The businesses that will succeed will be those that are able to cope with ever-changing risks and have excellent ratings and security. They will need to demonstrate creativity when newly perceived risks emerge and show the flexibility to adapt cover quickly. In the light of negative press concerning some existing business practices, absolute integrity will become even more important for companies seeking to attract and retain business.
Discipline and leadership
A key factor here is that we, as risk carriers, cannot seize the opportunities ahead, which go hand in hand with emerging risks, without the backing of both human and business attributes. A good rating or long experience is not enough on its own. We will need strength across the board. Discipline and leadership are key to the future of our industry as we cannot allow ourselves to be dragged downwards into a spiral of significant price cuts and long-term losses.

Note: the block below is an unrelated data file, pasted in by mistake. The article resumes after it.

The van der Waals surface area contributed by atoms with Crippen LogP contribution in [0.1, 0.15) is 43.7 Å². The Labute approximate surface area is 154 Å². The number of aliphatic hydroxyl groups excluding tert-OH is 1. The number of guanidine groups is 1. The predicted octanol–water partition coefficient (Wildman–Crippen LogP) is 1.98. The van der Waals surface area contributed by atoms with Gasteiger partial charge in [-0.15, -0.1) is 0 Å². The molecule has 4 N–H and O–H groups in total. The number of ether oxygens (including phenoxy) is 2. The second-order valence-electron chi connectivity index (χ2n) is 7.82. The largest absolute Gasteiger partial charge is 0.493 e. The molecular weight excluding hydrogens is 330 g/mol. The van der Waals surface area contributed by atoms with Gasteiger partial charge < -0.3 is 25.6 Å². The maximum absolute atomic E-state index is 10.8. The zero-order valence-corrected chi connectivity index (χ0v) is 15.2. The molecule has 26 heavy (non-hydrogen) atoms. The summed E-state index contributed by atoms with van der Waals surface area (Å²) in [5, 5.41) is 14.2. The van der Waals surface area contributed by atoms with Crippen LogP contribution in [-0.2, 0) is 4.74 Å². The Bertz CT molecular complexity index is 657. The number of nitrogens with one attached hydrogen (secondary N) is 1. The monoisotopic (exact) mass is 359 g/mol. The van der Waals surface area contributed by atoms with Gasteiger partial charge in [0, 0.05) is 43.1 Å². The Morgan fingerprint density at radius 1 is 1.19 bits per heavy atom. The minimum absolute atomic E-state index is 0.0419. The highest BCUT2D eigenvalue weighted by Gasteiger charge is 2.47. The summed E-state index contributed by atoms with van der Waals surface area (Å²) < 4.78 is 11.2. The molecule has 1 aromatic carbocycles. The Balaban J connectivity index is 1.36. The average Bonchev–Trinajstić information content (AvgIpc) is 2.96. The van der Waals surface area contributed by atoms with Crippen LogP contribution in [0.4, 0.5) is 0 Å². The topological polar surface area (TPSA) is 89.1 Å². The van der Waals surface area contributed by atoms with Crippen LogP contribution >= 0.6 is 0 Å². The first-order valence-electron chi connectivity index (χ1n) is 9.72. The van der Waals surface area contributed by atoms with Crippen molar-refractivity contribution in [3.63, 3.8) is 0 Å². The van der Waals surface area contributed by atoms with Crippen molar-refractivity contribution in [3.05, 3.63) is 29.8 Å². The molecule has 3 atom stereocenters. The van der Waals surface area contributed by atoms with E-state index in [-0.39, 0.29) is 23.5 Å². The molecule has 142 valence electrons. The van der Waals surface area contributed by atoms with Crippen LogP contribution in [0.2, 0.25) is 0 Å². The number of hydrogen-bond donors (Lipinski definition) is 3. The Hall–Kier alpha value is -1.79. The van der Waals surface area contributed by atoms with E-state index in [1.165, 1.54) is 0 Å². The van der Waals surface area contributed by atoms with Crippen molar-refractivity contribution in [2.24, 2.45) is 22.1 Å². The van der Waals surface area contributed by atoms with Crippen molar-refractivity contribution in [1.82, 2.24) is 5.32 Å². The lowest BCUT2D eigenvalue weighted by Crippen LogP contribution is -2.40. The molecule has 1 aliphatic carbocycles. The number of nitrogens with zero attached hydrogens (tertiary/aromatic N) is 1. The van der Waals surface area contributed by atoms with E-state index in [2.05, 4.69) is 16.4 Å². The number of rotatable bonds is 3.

As the hard market developed there was a lot of talk about maintaining underwriting profitability and not relying on investment income. Was this just talk? It appeared we had recognised, as an industry, that we had historically underestimated the huge potential cost of long-tail losses. But, now, there are some markets, which believe that they can write through the cycle either by arbitraging and using cheap facultative protection or by speculating in new classes. These are not long-term options and the difficulties faced by some major reinsurers have surely shown just how dangerous over-reliance on net underwriting can be. So when it comes to risk, whatever the hue of the day, we need to be disciplined in writing business at rates that are sustainable.